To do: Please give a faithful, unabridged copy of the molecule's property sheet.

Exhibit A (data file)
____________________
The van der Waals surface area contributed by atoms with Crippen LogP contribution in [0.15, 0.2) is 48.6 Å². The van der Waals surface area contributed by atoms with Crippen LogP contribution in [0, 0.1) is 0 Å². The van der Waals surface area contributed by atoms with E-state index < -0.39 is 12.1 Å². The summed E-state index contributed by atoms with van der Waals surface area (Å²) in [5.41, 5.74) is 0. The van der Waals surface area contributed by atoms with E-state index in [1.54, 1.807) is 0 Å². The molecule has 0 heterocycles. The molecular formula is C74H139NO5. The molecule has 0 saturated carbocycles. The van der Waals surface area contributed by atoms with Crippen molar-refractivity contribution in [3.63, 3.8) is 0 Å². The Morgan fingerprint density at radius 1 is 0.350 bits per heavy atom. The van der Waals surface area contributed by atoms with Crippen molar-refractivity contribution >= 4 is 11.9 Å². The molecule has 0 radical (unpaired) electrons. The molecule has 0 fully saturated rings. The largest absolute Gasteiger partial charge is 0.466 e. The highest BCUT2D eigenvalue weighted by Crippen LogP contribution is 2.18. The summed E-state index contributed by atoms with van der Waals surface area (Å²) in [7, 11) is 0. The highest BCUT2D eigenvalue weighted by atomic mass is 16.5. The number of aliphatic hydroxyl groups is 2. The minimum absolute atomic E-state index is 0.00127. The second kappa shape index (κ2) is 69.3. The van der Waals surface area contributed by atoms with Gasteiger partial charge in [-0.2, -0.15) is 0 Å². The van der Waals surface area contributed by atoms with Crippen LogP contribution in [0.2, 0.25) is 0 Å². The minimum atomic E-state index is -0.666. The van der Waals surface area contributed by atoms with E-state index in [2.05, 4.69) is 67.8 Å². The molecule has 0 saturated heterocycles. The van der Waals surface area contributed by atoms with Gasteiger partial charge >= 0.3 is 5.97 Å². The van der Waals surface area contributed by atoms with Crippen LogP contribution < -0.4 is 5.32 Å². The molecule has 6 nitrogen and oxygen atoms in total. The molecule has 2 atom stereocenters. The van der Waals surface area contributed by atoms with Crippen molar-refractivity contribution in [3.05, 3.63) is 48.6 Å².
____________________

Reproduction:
The van der Waals surface area contributed by atoms with Crippen LogP contribution in [0.15, 0.2) is 48.6 Å². The van der Waals surface area contributed by atoms with Crippen LogP contribution in [0, 0.1) is 0 Å². The van der Waals surface area contributed by atoms with E-state index < -0.39 is 12.1 Å². The summed E-state index contributed by atoms with van der Waals surface area (Å²) in [5.41, 5.74) is 0. The van der Waals surface area contributed by atoms with E-state index in [1.54, 1.807) is 0 Å². The molecule has 0 heterocycles. The molecular formula is C74H139NO5. The molecule has 0 saturated carbocycles. The van der Waals surface area contributed by atoms with Crippen molar-refractivity contribution in [3.63, 3.8) is 0 Å². The Morgan fingerprint density at radius 1 is 0.350 bits per heavy atom. The van der Waals surface area contributed by atoms with Crippen molar-refractivity contribution >= 4 is 11.9 Å². The molecule has 0 radical (unpaired) electrons. The molecule has 0 fully saturated rings. The largest absolute Gasteiger partial charge is 0.466 e. The highest BCUT2D eigenvalue weighted by Crippen LogP contribution is 2.18. The summed E-state index contributed by atoms with van der Waals surface area (Å²) in [7, 11) is 0. The highest BCUT2D eigenvalue weighted by atomic mass is 16.5. The number of aliphatic hydroxyl groups is 2. The minimum absolute atomic E-state index is 0.00127. The second kappa shape index (κ2) is 69.3. The van der Waals surface area contributed by atoms with Gasteiger partial charge in [-0.2, -0.15) is 0 Å². The van der Waals surface area contributed by atoms with Crippen LogP contribution in [0.2, 0.25) is 0 Å². The minimum atomic E-state index is -0.666. The van der Waals surface area contributed by atoms with E-state index in [2.05, 4.69) is 67.8 Å². The molecule has 0 saturated heterocycles. The van der Waals surface area contributed by atoms with Gasteiger partial charge >= 0.3 is 5.97 Å². The van der Waals surface area contributed by atoms with Crippen LogP contribution < -0.4 is 5.32 Å². The molecule has 6 nitrogen and oxygen atoms in total. The molecule has 2 atom stereocenters. The van der Waals surface area contributed by atoms with Crippen molar-refractivity contribution in [3.05, 3.63) is 48.6 Å².